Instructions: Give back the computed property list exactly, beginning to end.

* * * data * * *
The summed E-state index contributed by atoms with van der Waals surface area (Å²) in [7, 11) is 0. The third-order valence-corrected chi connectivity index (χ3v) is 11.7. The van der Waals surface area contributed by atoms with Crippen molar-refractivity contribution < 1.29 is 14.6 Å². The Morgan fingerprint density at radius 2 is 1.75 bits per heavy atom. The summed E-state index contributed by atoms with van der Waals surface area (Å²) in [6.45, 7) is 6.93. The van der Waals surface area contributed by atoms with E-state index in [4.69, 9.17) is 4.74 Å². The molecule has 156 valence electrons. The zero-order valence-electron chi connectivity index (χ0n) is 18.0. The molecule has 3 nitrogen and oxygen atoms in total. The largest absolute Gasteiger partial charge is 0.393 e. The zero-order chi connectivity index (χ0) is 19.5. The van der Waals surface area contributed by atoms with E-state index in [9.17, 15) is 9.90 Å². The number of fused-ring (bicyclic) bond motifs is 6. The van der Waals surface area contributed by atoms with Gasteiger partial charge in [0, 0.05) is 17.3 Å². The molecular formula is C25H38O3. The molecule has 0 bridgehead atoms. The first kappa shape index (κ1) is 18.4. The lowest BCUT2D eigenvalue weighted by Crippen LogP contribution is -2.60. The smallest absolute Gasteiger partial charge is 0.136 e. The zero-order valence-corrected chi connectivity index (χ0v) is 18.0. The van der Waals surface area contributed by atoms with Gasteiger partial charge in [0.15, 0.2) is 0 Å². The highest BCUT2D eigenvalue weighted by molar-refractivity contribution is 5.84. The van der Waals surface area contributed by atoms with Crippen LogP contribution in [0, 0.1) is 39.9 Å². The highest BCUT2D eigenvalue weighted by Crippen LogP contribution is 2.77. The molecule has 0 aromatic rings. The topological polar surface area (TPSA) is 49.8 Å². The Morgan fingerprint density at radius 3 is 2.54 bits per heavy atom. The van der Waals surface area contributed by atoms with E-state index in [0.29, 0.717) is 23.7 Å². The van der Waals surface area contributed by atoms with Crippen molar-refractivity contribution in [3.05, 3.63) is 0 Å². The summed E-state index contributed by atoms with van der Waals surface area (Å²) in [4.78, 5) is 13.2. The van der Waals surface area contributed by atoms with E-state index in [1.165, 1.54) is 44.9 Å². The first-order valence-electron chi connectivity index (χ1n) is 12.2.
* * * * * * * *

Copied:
The summed E-state index contributed by atoms with van der Waals surface area (Å²) in [7, 11) is 0. The third-order valence-corrected chi connectivity index (χ3v) is 11.7. The van der Waals surface area contributed by atoms with Crippen molar-refractivity contribution < 1.29 is 14.6 Å². The Morgan fingerprint density at radius 2 is 1.75 bits per heavy atom. The summed E-state index contributed by atoms with van der Waals surface area (Å²) in [6.45, 7) is 6.93. The van der Waals surface area contributed by atoms with E-state index in [4.69, 9.17) is 4.74 Å². The molecule has 156 valence electrons. The zero-order valence-electron chi connectivity index (χ0n) is 18.0. The molecule has 3 nitrogen and oxygen atoms in total. The largest absolute Gasteiger partial charge is 0.393 e. The zero-order chi connectivity index (χ0) is 19.5. The van der Waals surface area contributed by atoms with E-state index in [9.17, 15) is 9.90 Å². The number of fused-ring (bicyclic) bond motifs is 6. The van der Waals surface area contributed by atoms with Gasteiger partial charge in [0, 0.05) is 17.3 Å². The molecular formula is C25H38O3. The molecule has 0 bridgehead atoms. The first kappa shape index (κ1) is 18.4. The lowest BCUT2D eigenvalue weighted by Crippen LogP contribution is -2.60. The smallest absolute Gasteiger partial charge is 0.136 e. The zero-order valence-corrected chi connectivity index (χ0v) is 18.0. The van der Waals surface area contributed by atoms with Gasteiger partial charge in [0.15, 0.2) is 0 Å². The highest BCUT2D eigenvalue weighted by molar-refractivity contribution is 5.84. The van der Waals surface area contributed by atoms with Crippen LogP contribution in [0, 0.1) is 39.9 Å². The highest BCUT2D eigenvalue weighted by Crippen LogP contribution is 2.77. The molecule has 0 aromatic rings. The topological polar surface area (TPSA) is 49.8 Å². The Morgan fingerprint density at radius 3 is 2.54 bits per heavy atom. The van der Waals surface area contributed by atoms with E-state index in [0.29, 0.717) is 23.7 Å². The van der Waals surface area contributed by atoms with Crippen molar-refractivity contribution in [3.05, 3.63) is 0 Å². The summed E-state index contributed by atoms with van der Waals surface area (Å²) in [4.78, 5) is 13.2. The van der Waals surface area contributed by atoms with E-state index in [1.165, 1.54) is 44.9 Å². The first-order valence-electron chi connectivity index (χ1n) is 12.2.